12
Jul
09

Feather Craft Vagabond Part Twelve: Across home plate…

As far as I’m concerned the Feather Craft Vagabond is pretty well finished.  I’ve taken it out on a shake down cruise and it leaked a bit.  Added a bilge pump and other necessary electrical equipment.

I was somewhat disappointed that it rode like a stagecoach.  A little chop goes a long way with this boat.  However, while at the AMOCI Constantine Swap meet this past weekend, a fellow was kind enough to set my carb needles on the Johnson Javelin while I drove.  He also decided to trim the motor a bit.  this made a big difference.  The carb was just barely off the “sweet spot”, so correcting this added some extra rpm’s and a bit more speed for planning off.  The trim on the motor also helped add some speed and made the boat ride better.

On Saturday evening my fellow Feather Craft owner Kokoken and I went to his cottage on Klinger Lake and ran our respective boats through the paces.  Ken and I chased each other around the lake for a while, and even snapped a few photos of each other while zipping by one another.  Ken also changed my opinion on this boat.

While we were out “playing”, I realized how fast and responsive these Vagabond’s are.  Very agile!

Here are a few photos from our water ballet.

Boys and their toys.

Boys and their toys.

 

Our aluminum beauties basking in the sun at Klinger Lake.

Our aluminum beauties basking in the sun at Klinger Lake.

 

Kokoken's Evinrude Lark had just a little more speed than my Johnson Javelin.  Ken is taking the lead.

Kokoken's Evinrude Lark had just a little more speed than my Johnson Javelin. Ken is taking the lead.

 

As Ken made a nice tight turn Many of the other boaters looked a bit nervous.  Some had expressions on their faces like a bubble dancer with a slow leak.

As Ken made a nice tight turn Many of the other boaters looked a bit nervous. Some had expressions on their faces like a bubble dancer with a slow leak.

I loved this photo, Ken didn't care for it much.  I love the color with the sun, man and machine, and the water.

I loved this photo, Ken didn't care for it much. I love the color with the sun, man and machine, and the water.

 

My turn to give'er a shot.  The old Vagabond looks like she's ready to take flight here.

My turn to give'er a shot. The old Vagabond looks like she's ready to take flight here. (Photo courtesy of Ken Humphries.)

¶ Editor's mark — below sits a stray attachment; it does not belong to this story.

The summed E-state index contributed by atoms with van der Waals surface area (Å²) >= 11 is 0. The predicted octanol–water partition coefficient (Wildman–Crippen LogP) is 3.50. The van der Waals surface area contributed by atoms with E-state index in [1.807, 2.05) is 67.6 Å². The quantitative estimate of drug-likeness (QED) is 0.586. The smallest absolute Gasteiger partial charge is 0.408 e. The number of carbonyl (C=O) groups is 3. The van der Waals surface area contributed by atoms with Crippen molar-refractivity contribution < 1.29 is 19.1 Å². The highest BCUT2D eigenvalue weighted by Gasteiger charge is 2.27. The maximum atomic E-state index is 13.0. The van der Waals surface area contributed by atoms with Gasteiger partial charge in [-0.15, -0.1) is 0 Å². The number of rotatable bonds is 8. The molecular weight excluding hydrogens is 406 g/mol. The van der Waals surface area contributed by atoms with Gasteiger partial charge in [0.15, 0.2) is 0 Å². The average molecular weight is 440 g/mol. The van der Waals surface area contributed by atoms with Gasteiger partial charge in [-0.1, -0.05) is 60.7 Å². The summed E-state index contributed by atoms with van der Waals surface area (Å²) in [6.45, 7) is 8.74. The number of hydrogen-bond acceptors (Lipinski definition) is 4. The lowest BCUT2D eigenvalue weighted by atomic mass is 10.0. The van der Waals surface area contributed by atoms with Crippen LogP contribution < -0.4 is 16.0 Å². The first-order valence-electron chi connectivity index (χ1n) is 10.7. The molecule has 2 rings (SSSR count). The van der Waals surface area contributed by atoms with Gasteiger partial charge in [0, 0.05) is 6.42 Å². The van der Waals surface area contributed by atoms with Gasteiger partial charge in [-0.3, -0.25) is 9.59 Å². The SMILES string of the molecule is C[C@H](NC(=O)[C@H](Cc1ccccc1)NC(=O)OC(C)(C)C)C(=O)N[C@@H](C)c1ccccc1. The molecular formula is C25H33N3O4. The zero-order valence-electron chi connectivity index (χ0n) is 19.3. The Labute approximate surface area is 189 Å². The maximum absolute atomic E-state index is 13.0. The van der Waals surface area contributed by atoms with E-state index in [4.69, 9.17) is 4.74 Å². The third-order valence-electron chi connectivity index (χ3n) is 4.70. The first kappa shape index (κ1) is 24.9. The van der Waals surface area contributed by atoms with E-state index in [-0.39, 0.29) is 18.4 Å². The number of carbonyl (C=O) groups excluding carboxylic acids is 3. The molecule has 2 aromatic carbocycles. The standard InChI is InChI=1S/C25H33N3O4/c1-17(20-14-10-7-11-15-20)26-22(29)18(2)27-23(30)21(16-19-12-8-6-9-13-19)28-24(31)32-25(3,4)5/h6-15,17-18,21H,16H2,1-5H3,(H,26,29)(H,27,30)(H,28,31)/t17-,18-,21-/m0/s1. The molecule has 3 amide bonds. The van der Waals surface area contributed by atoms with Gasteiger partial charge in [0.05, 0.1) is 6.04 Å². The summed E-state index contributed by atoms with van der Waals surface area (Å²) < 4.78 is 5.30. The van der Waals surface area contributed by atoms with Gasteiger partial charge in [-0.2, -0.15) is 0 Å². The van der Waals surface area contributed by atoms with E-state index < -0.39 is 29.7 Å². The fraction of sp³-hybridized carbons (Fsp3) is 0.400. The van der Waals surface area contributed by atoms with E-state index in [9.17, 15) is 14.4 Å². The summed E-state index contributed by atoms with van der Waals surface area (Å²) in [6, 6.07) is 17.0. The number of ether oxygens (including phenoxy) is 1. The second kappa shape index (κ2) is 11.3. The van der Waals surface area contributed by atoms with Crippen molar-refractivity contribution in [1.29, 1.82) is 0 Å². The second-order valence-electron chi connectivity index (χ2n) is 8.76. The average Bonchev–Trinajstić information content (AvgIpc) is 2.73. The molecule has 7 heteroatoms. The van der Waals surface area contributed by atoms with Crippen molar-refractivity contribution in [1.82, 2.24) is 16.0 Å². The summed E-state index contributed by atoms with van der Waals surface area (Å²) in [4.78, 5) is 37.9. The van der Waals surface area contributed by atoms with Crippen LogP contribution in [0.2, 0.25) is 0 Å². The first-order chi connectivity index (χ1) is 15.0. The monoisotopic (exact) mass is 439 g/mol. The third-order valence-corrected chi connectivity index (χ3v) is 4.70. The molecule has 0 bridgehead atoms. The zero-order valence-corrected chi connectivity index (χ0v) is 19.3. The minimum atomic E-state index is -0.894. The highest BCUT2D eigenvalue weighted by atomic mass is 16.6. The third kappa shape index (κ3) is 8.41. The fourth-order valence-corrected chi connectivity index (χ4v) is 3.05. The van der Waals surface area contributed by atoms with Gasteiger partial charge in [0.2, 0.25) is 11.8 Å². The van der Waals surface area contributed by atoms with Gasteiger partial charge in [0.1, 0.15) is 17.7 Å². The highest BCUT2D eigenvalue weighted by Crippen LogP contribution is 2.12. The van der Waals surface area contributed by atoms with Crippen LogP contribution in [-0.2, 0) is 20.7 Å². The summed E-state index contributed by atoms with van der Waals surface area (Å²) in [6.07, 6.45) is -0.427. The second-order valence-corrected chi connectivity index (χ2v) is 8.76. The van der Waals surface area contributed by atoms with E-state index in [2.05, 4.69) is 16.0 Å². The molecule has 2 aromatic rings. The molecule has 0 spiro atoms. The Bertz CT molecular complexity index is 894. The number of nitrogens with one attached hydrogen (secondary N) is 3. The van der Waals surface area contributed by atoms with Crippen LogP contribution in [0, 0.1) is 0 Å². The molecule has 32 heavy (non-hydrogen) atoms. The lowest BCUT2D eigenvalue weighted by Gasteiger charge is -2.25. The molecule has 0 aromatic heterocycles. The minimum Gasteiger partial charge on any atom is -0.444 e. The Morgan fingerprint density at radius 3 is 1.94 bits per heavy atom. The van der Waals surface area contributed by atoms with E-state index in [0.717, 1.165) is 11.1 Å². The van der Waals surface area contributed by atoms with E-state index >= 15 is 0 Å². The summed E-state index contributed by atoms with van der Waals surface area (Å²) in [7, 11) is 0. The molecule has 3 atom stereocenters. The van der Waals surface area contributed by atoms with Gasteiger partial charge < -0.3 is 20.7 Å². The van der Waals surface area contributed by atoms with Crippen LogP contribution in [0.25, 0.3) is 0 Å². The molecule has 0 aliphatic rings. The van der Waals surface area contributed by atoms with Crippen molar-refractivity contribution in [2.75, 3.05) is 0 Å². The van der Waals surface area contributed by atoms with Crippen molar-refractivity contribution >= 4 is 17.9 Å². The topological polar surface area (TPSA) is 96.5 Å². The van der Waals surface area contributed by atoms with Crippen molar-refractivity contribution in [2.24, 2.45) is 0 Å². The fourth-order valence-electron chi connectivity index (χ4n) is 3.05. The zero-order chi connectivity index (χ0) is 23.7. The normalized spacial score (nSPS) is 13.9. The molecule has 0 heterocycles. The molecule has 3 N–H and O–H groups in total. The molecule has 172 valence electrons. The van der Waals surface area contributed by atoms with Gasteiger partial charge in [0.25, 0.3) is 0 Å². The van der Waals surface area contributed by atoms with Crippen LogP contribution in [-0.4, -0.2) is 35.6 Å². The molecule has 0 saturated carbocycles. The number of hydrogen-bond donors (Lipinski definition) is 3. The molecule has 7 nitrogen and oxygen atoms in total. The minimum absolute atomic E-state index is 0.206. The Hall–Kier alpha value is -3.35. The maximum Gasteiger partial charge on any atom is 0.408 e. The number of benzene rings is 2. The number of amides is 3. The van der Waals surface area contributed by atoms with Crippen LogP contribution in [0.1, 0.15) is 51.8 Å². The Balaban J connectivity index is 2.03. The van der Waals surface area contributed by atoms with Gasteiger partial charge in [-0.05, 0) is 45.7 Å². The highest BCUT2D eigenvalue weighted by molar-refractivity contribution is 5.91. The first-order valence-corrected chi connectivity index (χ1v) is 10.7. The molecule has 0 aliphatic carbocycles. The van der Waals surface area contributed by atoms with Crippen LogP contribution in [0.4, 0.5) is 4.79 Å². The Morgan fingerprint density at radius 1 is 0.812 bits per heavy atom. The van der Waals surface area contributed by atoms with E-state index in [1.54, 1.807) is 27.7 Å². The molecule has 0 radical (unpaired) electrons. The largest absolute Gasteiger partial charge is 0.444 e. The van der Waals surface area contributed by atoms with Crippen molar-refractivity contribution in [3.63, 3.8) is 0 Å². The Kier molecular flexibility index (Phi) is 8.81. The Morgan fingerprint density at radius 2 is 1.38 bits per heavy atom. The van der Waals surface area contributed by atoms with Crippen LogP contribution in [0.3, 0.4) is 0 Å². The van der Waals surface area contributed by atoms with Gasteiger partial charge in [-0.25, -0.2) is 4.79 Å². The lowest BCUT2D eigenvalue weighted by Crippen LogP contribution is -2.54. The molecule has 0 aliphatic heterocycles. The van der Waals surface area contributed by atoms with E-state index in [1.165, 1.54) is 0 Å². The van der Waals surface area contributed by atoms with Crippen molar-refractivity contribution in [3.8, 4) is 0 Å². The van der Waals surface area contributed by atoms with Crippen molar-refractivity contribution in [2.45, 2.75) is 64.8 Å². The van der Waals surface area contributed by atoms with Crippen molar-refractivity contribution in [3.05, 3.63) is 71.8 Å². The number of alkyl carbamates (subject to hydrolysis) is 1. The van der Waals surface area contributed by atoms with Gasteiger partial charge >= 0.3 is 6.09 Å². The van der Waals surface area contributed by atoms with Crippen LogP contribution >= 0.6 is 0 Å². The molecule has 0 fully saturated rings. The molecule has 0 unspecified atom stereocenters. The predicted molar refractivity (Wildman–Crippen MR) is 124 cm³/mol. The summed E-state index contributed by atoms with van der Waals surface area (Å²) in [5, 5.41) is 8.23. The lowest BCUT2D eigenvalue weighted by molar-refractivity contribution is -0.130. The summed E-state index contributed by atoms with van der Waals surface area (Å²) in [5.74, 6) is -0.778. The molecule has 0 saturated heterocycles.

Speeding over the water feels grand.

Speeding over the water feels grand.(Photo courtesy of Ken Humphries.)

 

 

 Gliding to a stop, the smile says it all. A Feather Craft Vagabond will float for another day.

Gliding to a stop, the smile says it all. A Feather Craft Vagabond will float for another day.

I’d like to thank the folks at http://www.feathercraft.net/ for providing insight and advice, as well as their great knowledge to help me complete the project.  Thanks to Ken for the great action photos and his hospitality at Klinger Lake, as well as his kindness in providing a windshield template and for being a good audience and host.

That’s enough about this old bucket of rivets.  I’ll be doing something about the AMOCI Super Swap Meet at Constantine, Michigan soon.  Lots of great old boats and motors.

In the meantime, we return your to our regular programming…

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2 Responses to “Feather Craft Vagabond Part Twelve: Across home plate…”


  1. 1 John Cutts
    June 14, 2016 at 12:48 pm

    Very interesting build! I have a 1959 Texas Maid – Falcon. Apparently, I’ve been going the hard way about polishing her, but you have provided great insight. As we’re already in the summer I’ve decided to caulk her seems and put the polish protector on the hull and just go. Once Fall rolls around I will finish the project to a more satisfying extent. All of this being said – I would love some insight on that windshield. It would be a perfect fit for my boat. Looking forward to speaking with you!

    John


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